If you’ve got an older car, or even a salvage title, it might make sense to remove collision protection. Since cars lose value as they get older, the payout you’d get from a collision claim might not justify the higher premium.
Removing collision will lower your annual premium and save you money, as long as you don’t get in an at-fault accident before the break-even period. (You would still receive collision coverage, however, if you weren’t at fault.)
19. Read high-quality personal finance blogs
If you’re in debt or struggling to save, you probably can’t afford a financial life coach. Lucky for you though, there’s a wealth of free resources available online, like this blog and others, to help you tackle your finances.
Depending on what you’re looking for, you should be able to find something that’s just right for you. If you’re more the entrepreneurial type, Ramit Sethi’s blog, IWillTeachYoutoBeRich.com might be perfect for you. If you’re the passive income type, then Pat Flynn’s SmartPassiveIncome.com is a must read.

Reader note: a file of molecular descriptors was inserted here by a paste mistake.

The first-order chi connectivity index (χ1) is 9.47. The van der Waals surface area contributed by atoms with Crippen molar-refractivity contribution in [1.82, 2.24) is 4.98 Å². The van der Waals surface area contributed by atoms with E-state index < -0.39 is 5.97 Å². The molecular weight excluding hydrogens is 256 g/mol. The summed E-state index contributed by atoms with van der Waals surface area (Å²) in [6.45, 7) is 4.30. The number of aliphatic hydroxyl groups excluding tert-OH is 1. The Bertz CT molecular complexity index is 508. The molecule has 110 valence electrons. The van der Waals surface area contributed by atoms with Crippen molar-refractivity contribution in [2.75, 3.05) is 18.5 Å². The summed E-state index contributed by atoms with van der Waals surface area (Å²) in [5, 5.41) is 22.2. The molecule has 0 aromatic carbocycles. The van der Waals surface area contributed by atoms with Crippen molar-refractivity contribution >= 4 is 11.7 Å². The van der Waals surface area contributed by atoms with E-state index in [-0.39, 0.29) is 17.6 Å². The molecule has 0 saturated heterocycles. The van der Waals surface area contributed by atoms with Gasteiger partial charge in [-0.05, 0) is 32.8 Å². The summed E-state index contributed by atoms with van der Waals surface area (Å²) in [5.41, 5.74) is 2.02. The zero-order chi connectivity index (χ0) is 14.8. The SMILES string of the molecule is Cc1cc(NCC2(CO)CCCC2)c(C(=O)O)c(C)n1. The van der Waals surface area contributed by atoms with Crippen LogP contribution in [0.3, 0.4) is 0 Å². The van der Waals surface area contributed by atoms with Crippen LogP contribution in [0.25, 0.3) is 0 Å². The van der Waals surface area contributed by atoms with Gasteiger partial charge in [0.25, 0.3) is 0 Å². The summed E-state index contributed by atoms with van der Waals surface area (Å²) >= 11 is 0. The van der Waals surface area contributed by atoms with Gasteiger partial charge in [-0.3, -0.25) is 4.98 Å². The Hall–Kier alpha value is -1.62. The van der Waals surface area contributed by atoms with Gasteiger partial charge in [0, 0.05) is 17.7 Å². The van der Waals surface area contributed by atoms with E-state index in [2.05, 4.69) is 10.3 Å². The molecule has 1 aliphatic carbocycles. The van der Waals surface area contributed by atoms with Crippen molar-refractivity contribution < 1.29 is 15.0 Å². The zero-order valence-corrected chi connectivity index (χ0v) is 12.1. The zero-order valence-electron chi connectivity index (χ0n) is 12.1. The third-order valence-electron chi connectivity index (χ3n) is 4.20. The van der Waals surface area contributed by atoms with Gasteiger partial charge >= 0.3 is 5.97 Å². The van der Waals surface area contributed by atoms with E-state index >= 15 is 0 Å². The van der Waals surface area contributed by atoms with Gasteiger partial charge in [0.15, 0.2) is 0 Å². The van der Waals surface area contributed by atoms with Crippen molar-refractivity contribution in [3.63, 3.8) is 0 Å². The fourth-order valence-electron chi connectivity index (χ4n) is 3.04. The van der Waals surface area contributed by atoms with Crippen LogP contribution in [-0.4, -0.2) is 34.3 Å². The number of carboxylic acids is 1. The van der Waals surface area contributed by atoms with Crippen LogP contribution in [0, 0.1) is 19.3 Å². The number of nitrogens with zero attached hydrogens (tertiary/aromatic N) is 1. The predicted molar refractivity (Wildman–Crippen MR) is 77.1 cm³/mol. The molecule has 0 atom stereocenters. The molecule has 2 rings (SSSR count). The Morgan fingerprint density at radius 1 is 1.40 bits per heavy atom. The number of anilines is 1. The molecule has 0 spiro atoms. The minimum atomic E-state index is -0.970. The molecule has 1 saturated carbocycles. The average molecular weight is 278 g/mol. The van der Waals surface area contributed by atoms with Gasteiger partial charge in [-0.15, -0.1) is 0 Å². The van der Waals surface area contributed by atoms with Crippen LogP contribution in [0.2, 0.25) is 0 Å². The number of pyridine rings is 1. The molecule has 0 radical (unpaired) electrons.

20. Buy a water filter
Bottled water has one of the biggest mark-ups you’ll see in your lifetime. You can get an inexpensive Brita water filter for $20 and buy filters online for cheap. Use your own reusable water bottles, and you’ll never have to pay for a bottle of water again.
A lot of public places like parks and airports encourage reusable bottles and are even starting to offer water bottle fill-up stations.
21. Choose a high deductible health plan
Medical insurance in the United States is among the most expensive in the world. You can reduce some of that cost by opting for a high deductible health plan. In exchange for a higher deductible, you’d pay lower monthly premiums. This plan especially makes sense for young and healthy people who rarely see the doctor.
Also consider pairing your plan with a health savings account. You can contribute up to $3,300 a year, and it’s the only retirement account with triple tax savings: the money you put in isn’t taxed, the money you earn isn’t taxed, and the money you take out isn’t taxed (as long as it’s used on health care).